It’s amazing how once you realize something is possible, you can start to envision yourself doing it. I don’t know why art and writing are those clichéd “starving” jobs, but wherever the trope came from, it doesn’t have to be accurate. Once you find one person to pay you for some sort of writing (maybe it’s an editing job, a magazine submission, or a full writing piece), it’s like the poor-writer-curse has lost its power.

If one person is willing to pay you for your writing, surely there are many others? For me, the ticket was getting an essay accepted for a magazine and then landing my first client on Upwork.

Like Everyone, Writers are Emotional

Yes, I’ve been an unhappy person at some points in my life. I’ve also been a very happy person at many others. Just like everyone, writers go through a roller-coaster of emotions during life.

While it’s true writing carried me through the darker periods of my life, I’m fortunate that writing also happens when I’m content or, dare I say it?, outright happy. We’re fed the idea that writers have some mystical underlying layer, anguished and tortured souls, but honestly, I don’t know anyone, regardless of profession, that doesn’t have that layer to them.

Once you realize that you don’t need to wait for periods of supposed emotional turmoil to write, things get a lot easier. You can just as well write that short story while watching a rerun of Friends, and chances are, the outcome is going to actually be better since you’re not an emotional wreck while you’re writing it. Makes sense, doesn’t it?

Writers Write

The thought of a month in a cabin, just writing away, is a dream I’ve kept for a long time. While I still hope for opportunities to hide away from life for a while and focus on writing, the older I get, the more I realize that those chances are few and far between.

I’ve come to terms with not being able to write in an old, abandoned hotel for a winter (and really, that didn’t end well for Jack Torrance, did it?). So, for now, I have to make do with the time I have.

While, thank God, my schedule is finally changing so that I can write during the daylight hours, for the past year and a half, it’s mostly been cramming in writing before the sun comes up or late in the evening. It turns out, writers write when we can, and that’s what we’re working with.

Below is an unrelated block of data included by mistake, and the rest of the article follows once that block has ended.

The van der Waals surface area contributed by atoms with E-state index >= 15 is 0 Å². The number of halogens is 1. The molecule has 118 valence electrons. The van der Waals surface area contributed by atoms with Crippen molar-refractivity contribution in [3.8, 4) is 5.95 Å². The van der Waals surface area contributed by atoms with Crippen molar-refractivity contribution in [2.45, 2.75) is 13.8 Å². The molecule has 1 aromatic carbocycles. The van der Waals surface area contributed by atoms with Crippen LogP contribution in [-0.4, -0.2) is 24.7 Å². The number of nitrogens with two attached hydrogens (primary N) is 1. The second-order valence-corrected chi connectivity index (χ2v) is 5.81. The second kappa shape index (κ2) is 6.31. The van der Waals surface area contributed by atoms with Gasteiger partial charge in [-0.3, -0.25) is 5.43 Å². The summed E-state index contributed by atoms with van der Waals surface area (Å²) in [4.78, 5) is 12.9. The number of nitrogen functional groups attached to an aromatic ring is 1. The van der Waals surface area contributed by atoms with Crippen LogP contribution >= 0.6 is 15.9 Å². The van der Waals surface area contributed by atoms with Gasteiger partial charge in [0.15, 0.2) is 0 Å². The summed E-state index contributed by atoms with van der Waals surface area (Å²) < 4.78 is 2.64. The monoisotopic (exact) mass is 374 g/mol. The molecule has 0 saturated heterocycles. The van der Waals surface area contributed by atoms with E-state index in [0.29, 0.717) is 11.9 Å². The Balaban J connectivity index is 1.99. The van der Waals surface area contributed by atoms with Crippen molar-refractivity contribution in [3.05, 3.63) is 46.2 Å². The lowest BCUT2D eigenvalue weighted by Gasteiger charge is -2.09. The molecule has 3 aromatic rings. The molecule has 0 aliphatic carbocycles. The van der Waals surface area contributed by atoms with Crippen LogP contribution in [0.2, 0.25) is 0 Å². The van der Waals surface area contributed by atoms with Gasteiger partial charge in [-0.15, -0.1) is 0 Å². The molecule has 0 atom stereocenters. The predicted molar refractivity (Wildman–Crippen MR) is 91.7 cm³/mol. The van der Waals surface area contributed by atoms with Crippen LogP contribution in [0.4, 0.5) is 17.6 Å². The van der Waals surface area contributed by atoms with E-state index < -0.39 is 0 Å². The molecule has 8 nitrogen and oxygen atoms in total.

I am excited to have more time to update my blog in the near future! I love connecting with other writers, so leave your own blog links in the comments section. Keep following Paper Crow Blog to learn more about my writing journey!

Our Washington State Trip: Forks, WA and Ruby Beach

I’ve been meaning to continue my Washington State vacation posts ever since we got back from our trip, but there are simply so many things to say about it. I’ve had to wait until I had a good amount of time to sit and write about another one of our many excursions during that week.

So here I am on a rainy afternoon in North Carolina, exactly one month later, sitting at my writing desk while Alex is watching the Sopranos in the living room.

(As I think back to our trip, it feels so long ago and dreamlike that I can almost see the thought-bubble above my head showcasing all the memories, the edges of the background fading out into ripples . . .)

[Cue harp glissando]

After our adventures on the Spruce Trail and Hall of Mosses, Alex and I went off in search of a small, propane cylinder to use with our camp stove. We hadn’t been able to take ours on the plane due to safety restrictions, so we stopped at a little shop called Peak 6 Adventure Store in Forks for a bit of shopping.

The shop appeared to be run by a couple generation of women, and we meandered around for while, like the tourists we were. I had a great time talking with the bears out front and debating the merits of wearing a mask during an international pandemic.

“Yes, I assure you, good Sirs, you will still be able to own property even if you wear a mask. Yes, you can even still vote. Your rights are fine.”

Inside, the store was filled with typical tourist trinkets and a few camping supplies like bug spray and the propane tank we needed. I also used the opportunity to add to my earring collection, including these fantastic Tree of Life specimens:

Afterwards, we stopped by Blakeslees Bar and Grill, which was a restaurant just down the road. Our server was very kind, and the food was yummy. Alex got a “very good” elk burger that he rated an 8 out of 10 and informed me he would also recommend the Black Butte Porter to the general public.

I got the Irish nachos which were also good, colorful tortilla chips with sour cream, lots of cheese, and just enough bacon to remind me I was on vacation.

We also made a stop at Forks Outfitters Thriftway and ACE Hardware, which is apparently the place to be in Forks no matter what walk-of-life you take. If you can imagine a cross between a grocery store, ACE hardware, and a Wal-Mart in a vampire-filled town, you can probably get an idea of what the store sold – everything. So it isn’t surprising at all that we were able to find a rental bear box to store our camping food (and for just $2 a night and a $65 refundable deposit!).

As a side note, we saw a car in the parking lot that was decked out in Twilight merchandise and writing on the windows that mentioned the drivers were on a Twilight road trip. Even though the books weren’t my cup of tea, I love how much joy they obviously brought to the people traveling in the car. And how much fun to go on a road trip like that!

After our shopping spree, we decided to go down to Ruby Beach and relax (i.e., digest) for the rest of the afternoon. Ruby Beach is a beautiful, rocky beach with a great opportunity for sunset viewing (though our own weather was not ideal for it). The beach was covered in smooth, polished rocks that were easy to walk on. We passed an artist painting on an easel and a few photographers with tripods, so were not the only ones that enjoy the landscape.